Ethics lawyers sue Trump over foreign payments
A group of US ethics lawyers have filed a lawsuit against President Donald Trump, alleging he is violating a constitutional ban on accepting payments from foreign governments.
The attorneys and researchers say he is receiving payments from foreign governments via guests at his hotels and leases on his buildings.
They argue that a clause in the constitution bans such payments.
Mr Trump described the lawsuit as "totally without merit".
His son, Eric Trump, who is an executive vice-president of the Trump Organization, said the company had taken greater steps than the law required to avoid legal exposure, the New York Times reported.
He said it had agreed to donate any hotel profits that come from foreign government guests to the US treasury.
'We were forced to take action'
Citizens for Responsibility and Ethics in Washington (Crew) filed the lawsuit in a Manhattan federal court on Monday morning.
"We did not want to get to this point," Crew executive director Noah Bookbinder said in a statement.
"It was our hope that President Trump would take the necessary steps to avoid violating the Constitution before he took office. We were forced to take legal action."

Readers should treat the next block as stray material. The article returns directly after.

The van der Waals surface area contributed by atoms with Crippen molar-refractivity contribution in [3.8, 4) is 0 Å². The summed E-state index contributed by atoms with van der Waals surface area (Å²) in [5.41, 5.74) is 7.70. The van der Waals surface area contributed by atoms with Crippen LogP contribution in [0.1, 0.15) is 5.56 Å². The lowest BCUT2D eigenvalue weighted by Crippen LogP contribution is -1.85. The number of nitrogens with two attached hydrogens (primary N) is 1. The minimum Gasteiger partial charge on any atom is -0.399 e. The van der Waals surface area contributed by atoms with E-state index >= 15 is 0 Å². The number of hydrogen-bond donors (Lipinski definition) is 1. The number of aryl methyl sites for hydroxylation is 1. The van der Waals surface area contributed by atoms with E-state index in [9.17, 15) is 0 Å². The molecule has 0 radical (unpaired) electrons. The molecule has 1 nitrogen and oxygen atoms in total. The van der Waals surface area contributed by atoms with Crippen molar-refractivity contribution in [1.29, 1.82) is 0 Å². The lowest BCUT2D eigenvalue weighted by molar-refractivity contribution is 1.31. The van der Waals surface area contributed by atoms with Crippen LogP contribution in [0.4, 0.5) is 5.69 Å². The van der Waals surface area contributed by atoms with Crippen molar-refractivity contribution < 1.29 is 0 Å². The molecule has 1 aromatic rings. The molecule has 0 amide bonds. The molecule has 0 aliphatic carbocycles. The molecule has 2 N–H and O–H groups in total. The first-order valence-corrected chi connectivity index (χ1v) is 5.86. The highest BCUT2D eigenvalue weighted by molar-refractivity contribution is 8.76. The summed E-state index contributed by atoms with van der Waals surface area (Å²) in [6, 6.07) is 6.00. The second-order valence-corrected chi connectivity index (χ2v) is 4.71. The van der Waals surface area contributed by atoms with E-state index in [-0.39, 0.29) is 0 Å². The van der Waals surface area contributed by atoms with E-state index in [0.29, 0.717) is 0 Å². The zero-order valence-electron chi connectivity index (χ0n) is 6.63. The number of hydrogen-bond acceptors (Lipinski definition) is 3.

The US constitution says no federal official should receive a gift or "emolument" - a fee - from a foreign government.
"President Trump has made his slogan America First so you would think he would want to strictly follow the constitution's foreign emoluments clause, since it was written to ensure our government officials are thinking of Americans first, and not foreign governments," Mr Bookbinder said.
Mr Trump's lawyers argue that the clause is intended only to stop federal officials from accepting a special consideration or gift from a foreign power and does not apply to payments such as a bill for a hotel room.